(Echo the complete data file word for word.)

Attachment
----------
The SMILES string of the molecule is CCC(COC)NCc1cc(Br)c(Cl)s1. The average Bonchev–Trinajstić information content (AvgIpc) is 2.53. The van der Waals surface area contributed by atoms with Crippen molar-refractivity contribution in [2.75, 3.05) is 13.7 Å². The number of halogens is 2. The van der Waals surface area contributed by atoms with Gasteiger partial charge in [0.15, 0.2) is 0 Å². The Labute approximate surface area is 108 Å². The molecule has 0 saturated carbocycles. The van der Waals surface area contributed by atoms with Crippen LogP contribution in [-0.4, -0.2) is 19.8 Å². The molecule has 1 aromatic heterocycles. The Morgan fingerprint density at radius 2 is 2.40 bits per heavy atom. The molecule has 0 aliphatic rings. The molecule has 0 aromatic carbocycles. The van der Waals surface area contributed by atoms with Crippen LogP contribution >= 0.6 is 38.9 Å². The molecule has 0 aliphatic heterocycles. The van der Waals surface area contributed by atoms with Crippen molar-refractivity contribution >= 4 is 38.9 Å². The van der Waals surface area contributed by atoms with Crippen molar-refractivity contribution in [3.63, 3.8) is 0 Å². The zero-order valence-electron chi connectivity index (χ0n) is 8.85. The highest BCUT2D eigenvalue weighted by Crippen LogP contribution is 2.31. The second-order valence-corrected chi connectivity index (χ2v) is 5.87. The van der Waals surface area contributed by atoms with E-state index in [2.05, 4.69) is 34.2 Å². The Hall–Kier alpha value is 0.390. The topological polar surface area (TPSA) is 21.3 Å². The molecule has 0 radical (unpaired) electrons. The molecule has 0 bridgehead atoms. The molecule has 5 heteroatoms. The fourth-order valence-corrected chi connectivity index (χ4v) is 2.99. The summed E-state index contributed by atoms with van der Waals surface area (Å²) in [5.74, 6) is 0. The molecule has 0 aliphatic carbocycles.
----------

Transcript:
The SMILES string of the molecule is CCC(COC)NCc1cc(Br)c(Cl)s1. The average Bonchev–Trinajstić information content (AvgIpc) is 2.53. The van der Waals surface area contributed by atoms with Crippen molar-refractivity contribution in [2.75, 3.05) is 13.7 Å². The number of halogens is 2. The van der Waals surface area contributed by atoms with Gasteiger partial charge in [0.15, 0.2) is 0 Å². The Labute approximate surface area is 108 Å². The molecule has 0 saturated carbocycles. The van der Waals surface area contributed by atoms with Crippen LogP contribution in [-0.4, -0.2) is 19.8 Å². The molecule has 1 aromatic heterocycles. The Morgan fingerprint density at radius 2 is 2.40 bits per heavy atom. The molecule has 0 aliphatic rings. The molecule has 0 aromatic carbocycles. The van der Waals surface area contributed by atoms with Crippen LogP contribution >= 0.6 is 38.9 Å². The molecule has 0 aliphatic heterocycles. The van der Waals surface area contributed by atoms with Crippen molar-refractivity contribution >= 4 is 38.9 Å². The van der Waals surface area contributed by atoms with Crippen molar-refractivity contribution in [3.63, 3.8) is 0 Å². The zero-order valence-electron chi connectivity index (χ0n) is 8.85. The highest BCUT2D eigenvalue weighted by Crippen LogP contribution is 2.31. The second-order valence-corrected chi connectivity index (χ2v) is 5.87. The van der Waals surface area contributed by atoms with E-state index in [2.05, 4.69) is 34.2 Å². The Hall–Kier alpha value is 0.390. The topological polar surface area (TPSA) is 21.3 Å². The molecule has 0 radical (unpaired) electrons. The molecule has 0 bridgehead atoms. The molecule has 5 heteroatoms. The fourth-order valence-corrected chi connectivity index (χ4v) is 2.99. The summed E-state index contributed by atoms with van der Waals surface area (Å²) in [5.74, 6) is 0. The molecule has 0 aliphatic carbocycles.